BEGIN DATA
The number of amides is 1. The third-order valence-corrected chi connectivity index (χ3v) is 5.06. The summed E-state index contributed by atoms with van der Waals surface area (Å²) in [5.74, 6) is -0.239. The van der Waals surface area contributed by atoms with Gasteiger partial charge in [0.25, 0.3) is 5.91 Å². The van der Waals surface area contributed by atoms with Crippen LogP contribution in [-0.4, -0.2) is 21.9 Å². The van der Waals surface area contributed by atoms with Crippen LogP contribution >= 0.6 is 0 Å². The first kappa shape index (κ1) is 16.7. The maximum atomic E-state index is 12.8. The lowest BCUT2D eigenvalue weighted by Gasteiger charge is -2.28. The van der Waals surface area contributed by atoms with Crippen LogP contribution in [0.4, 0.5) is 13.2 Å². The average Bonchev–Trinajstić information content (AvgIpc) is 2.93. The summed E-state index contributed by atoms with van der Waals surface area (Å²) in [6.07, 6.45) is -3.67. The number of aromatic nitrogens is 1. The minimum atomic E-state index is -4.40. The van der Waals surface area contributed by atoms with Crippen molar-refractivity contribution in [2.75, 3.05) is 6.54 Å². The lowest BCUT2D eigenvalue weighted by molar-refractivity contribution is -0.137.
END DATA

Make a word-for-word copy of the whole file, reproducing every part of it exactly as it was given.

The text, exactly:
The number of amides is 1. The third-order valence-corrected chi connectivity index (χ3v) is 5.06. The summed E-state index contributed by atoms with van der Waals surface area (Å²) in [5.74, 6) is -0.239. The van der Waals surface area contributed by atoms with Gasteiger partial charge in [0.25, 0.3) is 5.91 Å². The van der Waals surface area contributed by atoms with Crippen LogP contribution in [-0.4, -0.2) is 21.9 Å². The van der Waals surface area contributed by atoms with Crippen LogP contribution >= 0.6 is 0 Å². The first kappa shape index (κ1) is 16.7. The maximum atomic E-state index is 12.8. The lowest BCUT2D eigenvalue weighted by Gasteiger charge is -2.28. The van der Waals surface area contributed by atoms with Crippen LogP contribution in [0.4, 0.5) is 13.2 Å². The average Bonchev–Trinajstić information content (AvgIpc) is 2.93. The summed E-state index contributed by atoms with van der Waals surface area (Å²) in [6.07, 6.45) is -3.67. The number of aromatic nitrogens is 1. The minimum atomic E-state index is -4.40. The van der Waals surface area contributed by atoms with Crippen molar-refractivity contribution in [2.75, 3.05) is 6.54 Å². The lowest BCUT2D eigenvalue weighted by molar-refractivity contribution is -0.137.